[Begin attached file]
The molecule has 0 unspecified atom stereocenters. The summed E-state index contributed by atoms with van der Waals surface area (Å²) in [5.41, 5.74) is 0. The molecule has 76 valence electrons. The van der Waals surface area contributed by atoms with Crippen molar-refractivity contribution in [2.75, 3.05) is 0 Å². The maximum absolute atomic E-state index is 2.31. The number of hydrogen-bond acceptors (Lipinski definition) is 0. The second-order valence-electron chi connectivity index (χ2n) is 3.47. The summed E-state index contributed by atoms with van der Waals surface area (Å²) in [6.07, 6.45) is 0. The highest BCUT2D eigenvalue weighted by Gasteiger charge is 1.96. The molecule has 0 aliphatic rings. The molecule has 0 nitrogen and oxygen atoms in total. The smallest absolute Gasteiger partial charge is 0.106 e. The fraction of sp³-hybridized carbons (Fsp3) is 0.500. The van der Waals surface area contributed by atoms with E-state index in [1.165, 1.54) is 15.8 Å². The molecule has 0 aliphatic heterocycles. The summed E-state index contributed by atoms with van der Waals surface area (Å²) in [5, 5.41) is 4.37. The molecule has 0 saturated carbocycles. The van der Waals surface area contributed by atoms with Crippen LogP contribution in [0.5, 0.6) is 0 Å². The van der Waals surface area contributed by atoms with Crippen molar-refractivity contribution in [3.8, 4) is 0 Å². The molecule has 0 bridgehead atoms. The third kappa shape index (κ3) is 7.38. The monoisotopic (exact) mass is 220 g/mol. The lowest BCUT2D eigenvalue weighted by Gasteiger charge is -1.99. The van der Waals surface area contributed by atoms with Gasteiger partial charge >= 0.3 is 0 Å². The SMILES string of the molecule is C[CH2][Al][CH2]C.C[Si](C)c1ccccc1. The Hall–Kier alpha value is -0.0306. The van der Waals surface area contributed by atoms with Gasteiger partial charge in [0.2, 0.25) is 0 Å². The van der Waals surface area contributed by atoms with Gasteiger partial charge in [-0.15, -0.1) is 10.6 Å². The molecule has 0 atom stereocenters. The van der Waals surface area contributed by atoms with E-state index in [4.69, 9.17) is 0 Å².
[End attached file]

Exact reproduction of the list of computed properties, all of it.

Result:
The molecule has 0 unspecified atom stereocenters. The summed E-state index contributed by atoms with van der Waals surface area (Å²) in [5.41, 5.74) is 0. The molecule has 76 valence electrons. The van der Waals surface area contributed by atoms with Crippen molar-refractivity contribution in [2.75, 3.05) is 0 Å². The maximum absolute atomic E-state index is 2.31. The number of hydrogen-bond acceptors (Lipinski definition) is 0. The second-order valence-electron chi connectivity index (χ2n) is 3.47. The summed E-state index contributed by atoms with van der Waals surface area (Å²) in [6.07, 6.45) is 0. The highest BCUT2D eigenvalue weighted by Gasteiger charge is 1.96. The molecule has 0 aliphatic rings. The molecule has 0 nitrogen and oxygen atoms in total. The smallest absolute Gasteiger partial charge is 0.106 e. The fraction of sp³-hybridized carbons (Fsp3) is 0.500. The van der Waals surface area contributed by atoms with E-state index in [1.165, 1.54) is 15.8 Å². The molecule has 0 aliphatic heterocycles. The summed E-state index contributed by atoms with van der Waals surface area (Å²) in [5, 5.41) is 4.37. The molecule has 0 saturated carbocycles. The van der Waals surface area contributed by atoms with Crippen LogP contribution in [0.5, 0.6) is 0 Å². The van der Waals surface area contributed by atoms with Crippen molar-refractivity contribution in [3.8, 4) is 0 Å². The molecule has 0 bridgehead atoms. The third kappa shape index (κ3) is 7.38. The monoisotopic (exact) mass is 220 g/mol. The lowest BCUT2D eigenvalue weighted by Gasteiger charge is -1.99. The van der Waals surface area contributed by atoms with Gasteiger partial charge >= 0.3 is 0 Å². The SMILES string of the molecule is C[CH2][Al][CH2]C.C[Si](C)c1ccccc1. The Hall–Kier alpha value is -0.0306. The van der Waals surface area contributed by atoms with Gasteiger partial charge in [0.2, 0.25) is 0 Å². The van der Waals surface area contributed by atoms with Gasteiger partial charge in [-0.15, -0.1) is 10.6 Å². The molecule has 0 atom stereocenters. The van der Waals surface area contributed by atoms with E-state index in [4.69, 9.17) is 0 Å².